A new study from Northwestern University in Illinois has synthesized a new form of melanin that could help shield the human skin and fabrics from toxins and radiation.
Selectively porous materials have been a persisting field of interest for chemists and materials scientists. The new study observes the sought-after behavior in fungi that had the properties for ages.
Inspired by Fungal Ghosts
The Northwestern University team, led by Nathan Gianneschi, then worked on synthesizing melanin that mimics the behavior of said fungi known for thriving in extreme and hostile environments such as spaceships, inside dishwashers, and even the irradiated compound of Chernobyl. Exceeding their expectations, the new materials also exhibited high porosity - allowing them to capture and hold molecules.
Melanin is found in a variety of living organisms. On humans, it is mostly on our skin and the back of our eyes. In human skin, as with other animals and plants, melanin is also visually observable for the pigments. Furthermore, melanin helps protect species from environmental factors such as heat and toxins. One example, the turtle-headed sea snake, gets its stripes darker around polluted environments. Also, moths in industrial locations have been observed to turn black as melanin in their wings and exoskeleton absorb the harmful chemicals in soot and smoke.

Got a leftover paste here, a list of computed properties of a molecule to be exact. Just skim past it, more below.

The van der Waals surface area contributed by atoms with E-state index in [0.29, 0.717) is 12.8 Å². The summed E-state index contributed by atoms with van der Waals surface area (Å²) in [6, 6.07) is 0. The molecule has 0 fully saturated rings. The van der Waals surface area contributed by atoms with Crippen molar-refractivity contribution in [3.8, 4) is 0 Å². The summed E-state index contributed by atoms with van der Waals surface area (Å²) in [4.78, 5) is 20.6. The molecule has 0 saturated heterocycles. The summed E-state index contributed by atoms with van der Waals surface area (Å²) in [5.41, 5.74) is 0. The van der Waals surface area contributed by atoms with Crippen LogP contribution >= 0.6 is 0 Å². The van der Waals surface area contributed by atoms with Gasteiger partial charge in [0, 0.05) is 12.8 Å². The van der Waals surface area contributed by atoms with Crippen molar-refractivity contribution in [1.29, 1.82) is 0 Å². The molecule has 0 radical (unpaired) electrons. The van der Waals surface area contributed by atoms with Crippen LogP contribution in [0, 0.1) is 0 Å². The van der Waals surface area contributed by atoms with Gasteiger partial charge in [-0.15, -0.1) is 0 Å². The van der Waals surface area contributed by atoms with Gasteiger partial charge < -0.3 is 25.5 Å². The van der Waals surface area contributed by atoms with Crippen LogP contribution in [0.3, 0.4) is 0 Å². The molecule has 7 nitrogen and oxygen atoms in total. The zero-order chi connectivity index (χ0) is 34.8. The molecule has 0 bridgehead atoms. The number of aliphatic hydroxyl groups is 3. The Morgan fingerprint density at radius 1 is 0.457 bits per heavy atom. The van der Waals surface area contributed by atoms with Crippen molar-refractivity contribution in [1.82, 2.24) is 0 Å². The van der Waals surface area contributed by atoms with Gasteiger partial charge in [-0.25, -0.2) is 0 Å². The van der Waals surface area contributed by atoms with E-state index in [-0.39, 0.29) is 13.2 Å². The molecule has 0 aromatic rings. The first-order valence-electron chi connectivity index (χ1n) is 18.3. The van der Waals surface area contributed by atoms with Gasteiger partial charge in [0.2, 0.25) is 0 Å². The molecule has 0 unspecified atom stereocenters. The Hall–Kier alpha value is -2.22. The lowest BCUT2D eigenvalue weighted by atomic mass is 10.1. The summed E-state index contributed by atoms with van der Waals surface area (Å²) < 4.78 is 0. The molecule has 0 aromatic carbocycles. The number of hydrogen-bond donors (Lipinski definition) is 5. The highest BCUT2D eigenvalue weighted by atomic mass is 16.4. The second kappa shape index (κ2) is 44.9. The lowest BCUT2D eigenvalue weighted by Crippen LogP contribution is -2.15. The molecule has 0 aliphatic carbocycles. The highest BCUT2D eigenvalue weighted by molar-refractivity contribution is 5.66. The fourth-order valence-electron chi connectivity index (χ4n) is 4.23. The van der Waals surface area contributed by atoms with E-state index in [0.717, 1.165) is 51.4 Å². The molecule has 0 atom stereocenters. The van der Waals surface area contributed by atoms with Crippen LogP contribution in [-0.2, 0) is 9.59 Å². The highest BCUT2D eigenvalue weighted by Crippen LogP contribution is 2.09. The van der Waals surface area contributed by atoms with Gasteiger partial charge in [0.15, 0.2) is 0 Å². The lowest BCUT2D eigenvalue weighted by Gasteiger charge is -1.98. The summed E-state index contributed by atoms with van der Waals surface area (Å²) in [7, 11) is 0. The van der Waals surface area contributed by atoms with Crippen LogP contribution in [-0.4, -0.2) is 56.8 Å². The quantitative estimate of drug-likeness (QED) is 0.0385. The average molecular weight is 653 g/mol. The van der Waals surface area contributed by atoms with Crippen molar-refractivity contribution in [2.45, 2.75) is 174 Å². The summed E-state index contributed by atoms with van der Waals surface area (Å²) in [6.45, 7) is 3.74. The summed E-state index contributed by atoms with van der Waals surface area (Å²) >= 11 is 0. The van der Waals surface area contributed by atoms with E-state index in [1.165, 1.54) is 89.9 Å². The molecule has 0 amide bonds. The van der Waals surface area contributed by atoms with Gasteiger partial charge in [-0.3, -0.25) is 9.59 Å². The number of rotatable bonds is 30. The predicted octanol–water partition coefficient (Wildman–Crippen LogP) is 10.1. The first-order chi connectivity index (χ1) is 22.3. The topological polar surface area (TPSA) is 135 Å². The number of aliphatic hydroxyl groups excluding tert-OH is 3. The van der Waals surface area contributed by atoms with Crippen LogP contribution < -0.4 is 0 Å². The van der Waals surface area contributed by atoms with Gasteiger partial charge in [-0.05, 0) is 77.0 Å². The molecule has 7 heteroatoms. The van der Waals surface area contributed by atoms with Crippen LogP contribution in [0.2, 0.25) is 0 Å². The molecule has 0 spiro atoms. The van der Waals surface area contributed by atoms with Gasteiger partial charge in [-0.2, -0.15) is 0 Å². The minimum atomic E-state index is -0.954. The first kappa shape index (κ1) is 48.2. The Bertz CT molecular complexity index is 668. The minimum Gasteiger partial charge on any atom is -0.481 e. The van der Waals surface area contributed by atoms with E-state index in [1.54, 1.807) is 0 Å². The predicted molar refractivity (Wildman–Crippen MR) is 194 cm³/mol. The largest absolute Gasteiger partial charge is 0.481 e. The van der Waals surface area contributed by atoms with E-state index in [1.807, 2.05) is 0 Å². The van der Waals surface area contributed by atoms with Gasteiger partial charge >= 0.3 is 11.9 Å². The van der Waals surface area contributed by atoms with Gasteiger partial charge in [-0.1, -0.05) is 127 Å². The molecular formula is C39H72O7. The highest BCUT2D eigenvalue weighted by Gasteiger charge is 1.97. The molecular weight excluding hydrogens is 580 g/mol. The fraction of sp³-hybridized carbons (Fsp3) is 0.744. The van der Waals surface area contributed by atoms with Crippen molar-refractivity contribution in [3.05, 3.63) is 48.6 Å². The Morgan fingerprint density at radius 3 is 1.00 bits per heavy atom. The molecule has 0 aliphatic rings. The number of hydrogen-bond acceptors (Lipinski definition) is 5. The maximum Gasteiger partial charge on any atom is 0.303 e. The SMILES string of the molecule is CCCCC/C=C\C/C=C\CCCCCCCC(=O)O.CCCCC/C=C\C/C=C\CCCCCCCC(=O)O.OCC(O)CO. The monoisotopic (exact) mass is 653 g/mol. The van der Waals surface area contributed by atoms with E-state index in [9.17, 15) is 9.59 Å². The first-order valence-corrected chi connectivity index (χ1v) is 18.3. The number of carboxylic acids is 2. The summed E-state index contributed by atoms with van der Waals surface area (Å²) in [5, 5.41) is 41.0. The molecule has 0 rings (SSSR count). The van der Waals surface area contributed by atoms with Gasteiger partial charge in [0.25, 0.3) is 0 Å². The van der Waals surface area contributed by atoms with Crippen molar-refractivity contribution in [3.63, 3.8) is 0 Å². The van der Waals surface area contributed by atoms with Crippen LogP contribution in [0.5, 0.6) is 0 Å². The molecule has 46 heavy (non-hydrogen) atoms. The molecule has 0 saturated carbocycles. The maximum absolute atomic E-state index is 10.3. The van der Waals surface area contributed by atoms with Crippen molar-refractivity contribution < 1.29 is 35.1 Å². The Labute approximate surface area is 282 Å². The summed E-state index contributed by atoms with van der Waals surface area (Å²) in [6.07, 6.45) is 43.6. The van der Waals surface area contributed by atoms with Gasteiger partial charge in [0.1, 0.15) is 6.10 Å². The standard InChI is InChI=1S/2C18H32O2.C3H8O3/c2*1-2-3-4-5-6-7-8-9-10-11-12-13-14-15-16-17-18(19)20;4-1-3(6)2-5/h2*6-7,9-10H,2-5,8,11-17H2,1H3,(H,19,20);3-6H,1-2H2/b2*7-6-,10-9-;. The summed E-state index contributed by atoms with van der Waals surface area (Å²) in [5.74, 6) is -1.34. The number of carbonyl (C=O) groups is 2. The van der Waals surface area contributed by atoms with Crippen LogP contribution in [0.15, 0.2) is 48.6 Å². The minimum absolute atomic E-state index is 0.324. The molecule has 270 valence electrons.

"Melanin's function isn't fully known all the time and in all cases," said Gianneschi, who also served as a corresponding author on the study. He adds that the substance definitely acts as a "radical scavenger" in human skins, helping protect against UV damage. Their new study has created an incredibly porous material; he adds that fungi might make their synthetic melanin more durable and porous, allowing materials to pass through.
Their study, titled "Allomelanin: A Biopolymer of Intrinsic Microporosity," appears in the Journal of American Chemical Society's latest edition.
Synthetic Melanin as a Shielding Material
The new synthetic material opens an avenue for a number of potential applications. Conventional non-porous materials only allow the adsorption of materials on the surface. On the other hand, porous materials such as allomelanin - the class of nitrogen-free type of melanin found in the fungi - can absorb and hold potentially toxic materials while allowing beneficial materials like air and water to pass through.
Researchers discovered that melanin appeared to be hollow-filled with gaps under the right conditions, as seen by subjecting the material under an electron microscope. They did the same observational tests on the synthetic material - checking its porosity and selectivity for adsorbed materials. In a demonstration of synthetic melanin, researchers illustrated that the material could serve as a protective coating that blocks nerve gas simulants. Researchers then isolated the naturally occurring melanin from the fungal cells, etching biomaterials away and leaving a melanin-containing shell - "fungal ghosts" for their hollow, ghost-like quality.
Another benefit to the new material is that it is simple, easily produced, and highly scalable. It allows the material to be a feasible alternative for protective equipment such as facemasks, shields, and spacecraft manufacturing.
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